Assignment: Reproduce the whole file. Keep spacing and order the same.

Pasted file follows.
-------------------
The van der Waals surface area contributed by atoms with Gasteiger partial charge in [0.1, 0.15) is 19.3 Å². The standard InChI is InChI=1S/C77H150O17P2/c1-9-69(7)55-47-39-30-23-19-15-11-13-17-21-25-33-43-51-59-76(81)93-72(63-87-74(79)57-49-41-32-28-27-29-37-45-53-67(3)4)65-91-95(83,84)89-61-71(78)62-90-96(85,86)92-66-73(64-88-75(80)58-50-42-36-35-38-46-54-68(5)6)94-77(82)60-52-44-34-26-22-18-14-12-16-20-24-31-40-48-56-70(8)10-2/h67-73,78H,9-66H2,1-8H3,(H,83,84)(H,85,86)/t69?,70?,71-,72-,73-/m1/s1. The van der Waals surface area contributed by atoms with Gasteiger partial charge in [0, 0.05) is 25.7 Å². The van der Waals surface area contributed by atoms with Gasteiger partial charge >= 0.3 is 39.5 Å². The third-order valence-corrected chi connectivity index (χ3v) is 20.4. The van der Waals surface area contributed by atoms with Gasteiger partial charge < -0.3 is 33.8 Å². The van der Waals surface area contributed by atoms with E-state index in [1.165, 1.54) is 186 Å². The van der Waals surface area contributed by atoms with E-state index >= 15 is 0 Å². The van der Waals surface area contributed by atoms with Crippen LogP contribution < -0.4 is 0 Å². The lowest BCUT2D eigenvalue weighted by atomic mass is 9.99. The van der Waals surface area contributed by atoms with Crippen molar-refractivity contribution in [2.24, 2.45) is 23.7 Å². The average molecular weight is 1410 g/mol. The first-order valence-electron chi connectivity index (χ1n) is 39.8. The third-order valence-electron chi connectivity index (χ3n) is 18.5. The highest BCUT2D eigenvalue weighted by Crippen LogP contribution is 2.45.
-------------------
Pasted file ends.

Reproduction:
The van der Waals surface area contributed by atoms with Gasteiger partial charge in [0.1, 0.15) is 19.3 Å². The standard InChI is InChI=1S/C77H150O17P2/c1-9-69(7)55-47-39-30-23-19-15-11-13-17-21-25-33-43-51-59-76(81)93-72(63-87-74(79)57-49-41-32-28-27-29-37-45-53-67(3)4)65-91-95(83,84)89-61-71(78)62-90-96(85,86)92-66-73(64-88-75(80)58-50-42-36-35-38-46-54-68(5)6)94-77(82)60-52-44-34-26-22-18-14-12-16-20-24-31-40-48-56-70(8)10-2/h67-73,78H,9-66H2,1-8H3,(H,83,84)(H,85,86)/t69?,70?,71-,72-,73-/m1/s1. The van der Waals surface area contributed by atoms with Gasteiger partial charge in [0, 0.05) is 25.7 Å². The van der Waals surface area contributed by atoms with Gasteiger partial charge >= 0.3 is 39.5 Å². The third-order valence-corrected chi connectivity index (χ3v) is 20.4. The van der Waals surface area contributed by atoms with Gasteiger partial charge < -0.3 is 33.8 Å². The van der Waals surface area contributed by atoms with E-state index in [1.165, 1.54) is 186 Å². The van der Waals surface area contributed by atoms with E-state index >= 15 is 0 Å². The van der Waals surface area contributed by atoms with Crippen LogP contribution < -0.4 is 0 Å². The lowest BCUT2D eigenvalue weighted by atomic mass is 9.99. The van der Waals surface area contributed by atoms with Crippen molar-refractivity contribution in [2.24, 2.45) is 23.7 Å². The average molecular weight is 1410 g/mol. The first-order valence-electron chi connectivity index (χ1n) is 39.8. The third-order valence-electron chi connectivity index (χ3n) is 18.5. The highest BCUT2D eigenvalue weighted by Crippen LogP contribution is 2.45.